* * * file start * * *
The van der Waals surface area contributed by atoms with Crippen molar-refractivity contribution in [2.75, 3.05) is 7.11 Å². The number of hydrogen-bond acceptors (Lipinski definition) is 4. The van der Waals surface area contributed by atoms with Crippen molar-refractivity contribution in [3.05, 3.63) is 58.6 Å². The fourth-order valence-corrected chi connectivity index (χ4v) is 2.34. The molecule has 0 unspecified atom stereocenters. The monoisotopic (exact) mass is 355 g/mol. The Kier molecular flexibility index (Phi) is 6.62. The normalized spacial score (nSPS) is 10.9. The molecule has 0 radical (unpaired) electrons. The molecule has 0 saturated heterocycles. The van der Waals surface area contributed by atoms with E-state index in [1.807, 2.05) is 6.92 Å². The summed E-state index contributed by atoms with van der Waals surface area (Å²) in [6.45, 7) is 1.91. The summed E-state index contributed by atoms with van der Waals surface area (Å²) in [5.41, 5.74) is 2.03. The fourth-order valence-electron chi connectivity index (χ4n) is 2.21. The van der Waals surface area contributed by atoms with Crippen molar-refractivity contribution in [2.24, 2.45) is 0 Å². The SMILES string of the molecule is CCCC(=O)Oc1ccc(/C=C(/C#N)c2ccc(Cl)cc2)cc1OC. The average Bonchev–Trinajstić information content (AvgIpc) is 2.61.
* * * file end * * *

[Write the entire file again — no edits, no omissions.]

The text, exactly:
The van der Waals surface area contributed by atoms with Crippen molar-refractivity contribution in [2.75, 3.05) is 7.11 Å². The number of hydrogen-bond acceptors (Lipinski definition) is 4. The van der Waals surface area contributed by atoms with Crippen molar-refractivity contribution in [3.05, 3.63) is 58.6 Å². The fourth-order valence-corrected chi connectivity index (χ4v) is 2.34. The molecule has 0 unspecified atom stereocenters. The monoisotopic (exact) mass is 355 g/mol. The Kier molecular flexibility index (Phi) is 6.62. The normalized spacial score (nSPS) is 10.9. The molecule has 0 radical (unpaired) electrons. The molecule has 0 saturated heterocycles. The van der Waals surface area contributed by atoms with E-state index in [1.807, 2.05) is 6.92 Å². The summed E-state index contributed by atoms with van der Waals surface area (Å²) in [6.45, 7) is 1.91. The summed E-state index contributed by atoms with van der Waals surface area (Å²) in [5.41, 5.74) is 2.03. The fourth-order valence-electron chi connectivity index (χ4n) is 2.21. The van der Waals surface area contributed by atoms with Crippen molar-refractivity contribution in [2.24, 2.45) is 0 Å². The SMILES string of the molecule is CCCC(=O)Oc1ccc(/C=C(/C#N)c2ccc(Cl)cc2)cc1OC. The average Bonchev–Trinajstić information content (AvgIpc) is 2.61.